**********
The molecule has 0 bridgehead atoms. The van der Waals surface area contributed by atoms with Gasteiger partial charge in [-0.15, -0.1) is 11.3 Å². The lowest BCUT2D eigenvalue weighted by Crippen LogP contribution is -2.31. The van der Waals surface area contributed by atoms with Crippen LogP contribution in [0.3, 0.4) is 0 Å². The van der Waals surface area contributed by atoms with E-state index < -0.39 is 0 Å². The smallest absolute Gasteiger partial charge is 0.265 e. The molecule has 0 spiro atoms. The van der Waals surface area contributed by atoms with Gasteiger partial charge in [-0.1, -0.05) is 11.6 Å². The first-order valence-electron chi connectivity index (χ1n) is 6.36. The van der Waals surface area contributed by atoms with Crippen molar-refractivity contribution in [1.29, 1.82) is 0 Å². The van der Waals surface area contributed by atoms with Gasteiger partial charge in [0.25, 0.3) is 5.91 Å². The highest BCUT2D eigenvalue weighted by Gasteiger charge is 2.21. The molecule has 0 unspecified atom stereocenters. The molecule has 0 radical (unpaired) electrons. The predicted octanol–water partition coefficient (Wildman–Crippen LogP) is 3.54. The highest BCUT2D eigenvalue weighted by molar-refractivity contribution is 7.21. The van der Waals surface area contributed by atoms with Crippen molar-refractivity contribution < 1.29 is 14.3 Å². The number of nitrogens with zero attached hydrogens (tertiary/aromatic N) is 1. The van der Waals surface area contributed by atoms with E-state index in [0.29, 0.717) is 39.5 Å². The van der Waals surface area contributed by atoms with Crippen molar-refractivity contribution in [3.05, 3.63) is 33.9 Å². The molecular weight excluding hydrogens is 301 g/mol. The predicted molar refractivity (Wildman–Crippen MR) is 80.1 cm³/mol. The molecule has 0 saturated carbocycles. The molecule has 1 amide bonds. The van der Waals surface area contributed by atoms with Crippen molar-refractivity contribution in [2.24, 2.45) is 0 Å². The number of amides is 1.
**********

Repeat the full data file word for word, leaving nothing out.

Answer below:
The molecule has 0 bridgehead atoms. The van der Waals surface area contributed by atoms with Gasteiger partial charge in [-0.15, -0.1) is 11.3 Å². The lowest BCUT2D eigenvalue weighted by Crippen LogP contribution is -2.31. The van der Waals surface area contributed by atoms with Crippen LogP contribution in [0.3, 0.4) is 0 Å². The van der Waals surface area contributed by atoms with E-state index < -0.39 is 0 Å². The smallest absolute Gasteiger partial charge is 0.265 e. The molecule has 0 spiro atoms. The van der Waals surface area contributed by atoms with Gasteiger partial charge in [-0.1, -0.05) is 11.6 Å². The first-order valence-electron chi connectivity index (χ1n) is 6.36. The van der Waals surface area contributed by atoms with Crippen molar-refractivity contribution in [1.29, 1.82) is 0 Å². The van der Waals surface area contributed by atoms with Gasteiger partial charge in [0.25, 0.3) is 5.91 Å². The highest BCUT2D eigenvalue weighted by Gasteiger charge is 2.21. The molecule has 0 unspecified atom stereocenters. The molecule has 0 radical (unpaired) electrons. The predicted octanol–water partition coefficient (Wildman–Crippen LogP) is 3.54. The highest BCUT2D eigenvalue weighted by molar-refractivity contribution is 7.21. The van der Waals surface area contributed by atoms with Crippen molar-refractivity contribution < 1.29 is 14.3 Å². The number of nitrogens with zero attached hydrogens (tertiary/aromatic N) is 1. The van der Waals surface area contributed by atoms with E-state index in [0.29, 0.717) is 39.5 Å². The van der Waals surface area contributed by atoms with Crippen molar-refractivity contribution in [3.05, 3.63) is 33.9 Å². The molecular weight excluding hydrogens is 301 g/mol. The predicted molar refractivity (Wildman–Crippen MR) is 80.1 cm³/mol. The molecule has 0 saturated carbocycles. The molecule has 1 amide bonds. The van der Waals surface area contributed by atoms with Crippen molar-refractivity contribution in [2.24, 2.45) is 0 Å². The number of amides is 1.